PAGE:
“Recycle For Sight”: Lions Club Needs Your Used Eyeglasses
The Lions Club and the Postal Service have joined forces to collect used eyeglasses and sunglasses. From left, Alice Tana, Lions past district governor, George Erivas, Ricardo Gonzales, president National Association of Letter Carriers, Branch 70, Skeeter Lagace, John Ruie, Lions District Governor San Diego/ Imperial Counties.
This past Friday Sept. 4 marked the kickoff of the “old peepers” collection. Lions District 4-L6 has partnered with the San Diego post office for the past 15 years and mail carriers had the extra duty to collect used eyeglasses. The glasses are then sorted, sanitized, calibrated and tagged and distributed during the club’s medical missions. In the past year postal carriers have collected 180,000 pairs of eyeglasses.
Lions Club member Don Kelly, a 42-year resident of Imperial Beach was a mail carrier and when he still had his route in Chula Vista he remembers collecting eyeglasses as well. Kelly, a member for 25 years, is a past president and club director of the Montgomery Lions Club of Chula Vista. He explained there is no active Lions Club in Imperial Beach and the neighboring towns take care of the areas that don’t have a club.
Kelly said eyeglasses could also be placed in mail collection boxes. He sometimes gets calls from would-be donors that say their mail slot is too small for glasses to fit in and he recommended giving the glasses to the manager if in a building or placing them directly in the mail box at the post office. Kelly said all the mail carriers are on board with the collection. “It’s done through the union and patterned after the canned food collection drive.
“We love the notes,” said Alice Tana, Lions past district governor, of the messages people leave with their glasses like “Dear Mr. Post Master, please make sure this gets to the Lions.” Tana explained that often Lions partner with Doctors Without Borders and church groups on their way to a mission to developing countries and the club gives them suitcases full of eyeglasses to take with them.
Recently the Lions took part of Stand Down for Veterans and 282 vets received donated glasses.
The Lions started as a club in 1917 but it wasn’t until 1925 when Helen Keller, the first deaf blind woman who earned a bachelor of arts degree, spoke at the club’s convention and said that the club should be the knight of the blind. At that point eyesight became the main focus for the Lions. “Before that the Lions would chose a project designed to be helpful, but after that, they put all their effort into [eyesight]” said Kelly.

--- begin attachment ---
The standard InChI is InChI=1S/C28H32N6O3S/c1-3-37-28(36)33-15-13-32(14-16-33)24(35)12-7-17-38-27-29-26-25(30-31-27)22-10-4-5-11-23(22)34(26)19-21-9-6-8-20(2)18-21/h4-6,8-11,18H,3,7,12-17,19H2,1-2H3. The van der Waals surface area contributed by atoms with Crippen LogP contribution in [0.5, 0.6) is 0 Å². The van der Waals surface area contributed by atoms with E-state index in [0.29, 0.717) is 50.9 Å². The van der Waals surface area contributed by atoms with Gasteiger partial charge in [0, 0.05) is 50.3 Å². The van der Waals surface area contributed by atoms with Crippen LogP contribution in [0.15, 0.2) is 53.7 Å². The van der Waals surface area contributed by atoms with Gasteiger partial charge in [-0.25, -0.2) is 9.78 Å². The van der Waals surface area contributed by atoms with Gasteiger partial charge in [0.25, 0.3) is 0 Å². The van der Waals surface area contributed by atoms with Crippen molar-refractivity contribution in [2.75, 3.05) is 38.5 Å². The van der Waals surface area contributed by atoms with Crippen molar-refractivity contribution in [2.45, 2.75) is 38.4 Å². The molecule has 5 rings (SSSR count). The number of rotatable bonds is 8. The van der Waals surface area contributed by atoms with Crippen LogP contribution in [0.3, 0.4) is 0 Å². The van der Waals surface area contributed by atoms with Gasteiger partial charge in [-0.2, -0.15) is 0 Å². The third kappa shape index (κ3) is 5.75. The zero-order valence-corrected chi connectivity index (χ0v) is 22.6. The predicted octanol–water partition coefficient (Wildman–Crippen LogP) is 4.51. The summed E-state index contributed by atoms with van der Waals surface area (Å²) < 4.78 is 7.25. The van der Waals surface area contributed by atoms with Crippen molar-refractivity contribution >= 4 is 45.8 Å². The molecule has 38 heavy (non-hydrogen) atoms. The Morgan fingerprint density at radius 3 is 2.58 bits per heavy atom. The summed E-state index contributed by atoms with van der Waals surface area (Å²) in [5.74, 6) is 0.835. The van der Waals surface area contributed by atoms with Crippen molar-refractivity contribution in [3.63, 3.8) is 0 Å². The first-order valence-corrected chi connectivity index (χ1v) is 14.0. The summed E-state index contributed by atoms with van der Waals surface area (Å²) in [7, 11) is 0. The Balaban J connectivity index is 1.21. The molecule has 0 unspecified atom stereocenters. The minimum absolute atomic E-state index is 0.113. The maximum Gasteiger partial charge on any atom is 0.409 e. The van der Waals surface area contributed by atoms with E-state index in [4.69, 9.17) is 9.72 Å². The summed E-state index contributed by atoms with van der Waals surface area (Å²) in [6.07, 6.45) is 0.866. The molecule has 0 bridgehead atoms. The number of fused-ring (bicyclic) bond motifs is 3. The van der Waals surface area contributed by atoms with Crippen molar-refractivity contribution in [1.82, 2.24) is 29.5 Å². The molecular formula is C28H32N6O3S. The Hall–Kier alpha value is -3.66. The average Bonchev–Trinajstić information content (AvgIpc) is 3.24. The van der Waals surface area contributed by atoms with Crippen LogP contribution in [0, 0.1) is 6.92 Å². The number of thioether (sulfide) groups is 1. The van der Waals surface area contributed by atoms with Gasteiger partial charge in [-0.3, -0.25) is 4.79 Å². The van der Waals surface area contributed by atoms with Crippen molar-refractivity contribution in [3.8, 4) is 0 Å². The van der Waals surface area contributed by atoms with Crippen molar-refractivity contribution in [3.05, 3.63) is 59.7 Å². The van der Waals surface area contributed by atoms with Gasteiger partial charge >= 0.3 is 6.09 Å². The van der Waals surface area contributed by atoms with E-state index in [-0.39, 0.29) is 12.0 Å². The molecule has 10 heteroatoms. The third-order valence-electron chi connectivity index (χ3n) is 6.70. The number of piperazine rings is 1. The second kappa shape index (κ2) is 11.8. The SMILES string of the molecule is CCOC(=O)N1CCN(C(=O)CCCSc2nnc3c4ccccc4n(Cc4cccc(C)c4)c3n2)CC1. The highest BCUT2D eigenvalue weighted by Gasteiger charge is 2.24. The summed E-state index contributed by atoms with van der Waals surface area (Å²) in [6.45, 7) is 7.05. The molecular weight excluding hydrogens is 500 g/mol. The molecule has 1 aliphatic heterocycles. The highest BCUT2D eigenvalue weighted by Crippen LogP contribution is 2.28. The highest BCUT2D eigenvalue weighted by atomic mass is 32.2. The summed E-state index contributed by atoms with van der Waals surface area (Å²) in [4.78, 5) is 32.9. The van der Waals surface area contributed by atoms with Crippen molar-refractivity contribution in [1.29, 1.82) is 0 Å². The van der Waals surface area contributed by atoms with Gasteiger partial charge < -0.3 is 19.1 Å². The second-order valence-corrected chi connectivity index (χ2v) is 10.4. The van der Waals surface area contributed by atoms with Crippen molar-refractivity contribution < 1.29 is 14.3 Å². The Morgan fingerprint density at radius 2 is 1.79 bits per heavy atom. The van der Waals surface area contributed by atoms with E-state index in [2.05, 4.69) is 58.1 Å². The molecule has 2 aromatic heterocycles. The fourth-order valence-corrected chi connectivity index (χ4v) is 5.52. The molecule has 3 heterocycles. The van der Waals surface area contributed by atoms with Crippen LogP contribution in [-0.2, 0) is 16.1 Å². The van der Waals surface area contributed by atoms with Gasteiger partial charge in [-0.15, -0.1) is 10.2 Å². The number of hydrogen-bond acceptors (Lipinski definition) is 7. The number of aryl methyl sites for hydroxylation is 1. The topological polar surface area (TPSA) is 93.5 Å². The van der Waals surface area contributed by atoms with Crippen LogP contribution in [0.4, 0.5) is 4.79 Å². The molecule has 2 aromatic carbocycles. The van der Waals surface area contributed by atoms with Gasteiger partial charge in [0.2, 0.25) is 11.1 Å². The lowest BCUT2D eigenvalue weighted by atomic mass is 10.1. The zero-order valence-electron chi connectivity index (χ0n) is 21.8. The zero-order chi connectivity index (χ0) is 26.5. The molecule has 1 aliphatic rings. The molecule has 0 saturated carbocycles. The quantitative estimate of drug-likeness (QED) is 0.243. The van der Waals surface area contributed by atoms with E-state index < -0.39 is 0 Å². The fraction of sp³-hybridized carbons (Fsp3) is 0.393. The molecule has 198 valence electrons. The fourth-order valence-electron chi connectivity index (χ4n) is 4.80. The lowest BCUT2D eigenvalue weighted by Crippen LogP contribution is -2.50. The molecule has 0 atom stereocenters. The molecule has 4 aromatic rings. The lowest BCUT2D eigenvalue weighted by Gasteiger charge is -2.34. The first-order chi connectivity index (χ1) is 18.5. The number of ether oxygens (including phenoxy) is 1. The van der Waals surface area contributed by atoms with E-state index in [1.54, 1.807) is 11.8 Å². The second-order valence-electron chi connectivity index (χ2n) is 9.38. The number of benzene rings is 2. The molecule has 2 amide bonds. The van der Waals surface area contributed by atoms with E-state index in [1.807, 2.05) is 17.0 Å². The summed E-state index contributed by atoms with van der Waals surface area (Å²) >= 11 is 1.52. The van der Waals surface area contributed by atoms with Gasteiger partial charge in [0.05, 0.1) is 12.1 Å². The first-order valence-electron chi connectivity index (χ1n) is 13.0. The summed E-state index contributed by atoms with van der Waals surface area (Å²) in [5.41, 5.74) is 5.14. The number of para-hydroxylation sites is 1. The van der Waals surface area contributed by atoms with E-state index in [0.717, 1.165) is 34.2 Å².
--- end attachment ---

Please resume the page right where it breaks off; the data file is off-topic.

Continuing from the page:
Lions also offer clinics for low income residents who are fit with eyeglasses. Tana remembers one woman in particular. “A little elderly lady said ‘I can see the faces of my children and my grandchildren.’ She started crying, then she laughed and said ‘I can read my Bible now,’” recalled Tana of the encounter.
In another instance when Lions were doing a clinic in Rancho Bernardo, a teacher came into the clinic and explained that she had a student in her class that was failing and she thought it was because of his sight. The doctor, by the name of Murray Rice, told the teacher he would personally go to the school and meet with her and the student and examine him. Two weeks later the boy was fit with glasses. Six months later the teacher saw the doctor again and told him, “I want to thank you. You took an F student and made him an A student,” said Tana.
Kelly explained he has been able to help students who needed glasses. He is in touch with the nurses at all the elementary schools in Imperial Beach. “We have a standing agreement. If a child comes in with no insurance, they call me and we try to get him to the Lions Optometric Clinic on Upas Street,” he said. Kelly explained that if the family can pay they are only charged $40; otherwise the exam and eyeglasses are free.
Kelly also said through the Sight and Hearing Foundation the Lions were able to help an Imperial Beach child whose teacher noticed he had something growing across his eye. The boy had surgery thanks to the Lions. “We’re always raising funds, especially for surgeries. All the Lions Clubs have a budget for the the Sight and Hearing Foundation. We have connections with the Shiley Eye Center and the Eye Institute in Los Angeles,” said Tana.
“We’ve helped a lot of kids,’ said Kelly proudly. Kelly also works with optometrists who save used eyeglasses for the Lions.
Kelly also repairs eyeglasses after they are collected. “I screen them, check for scratches. If the lenses can’t be used I cut them,” he said about the repairs.
Kelly has a saying for his mission. “I know somebody out there can fix everything. The only reason he can’t is because he doesn’t have a pair of eyeglasses,” he said.
Even though their main collection day was Sept. 4, the Lions and letter carriers continue to collect used eyeglasses of all kinds. Place eyeglasses in plastic bags and put into your mailbox or take to the post office.
The Lions also collect hearing aids which should be placed in separate bags if also donating eyeglasses.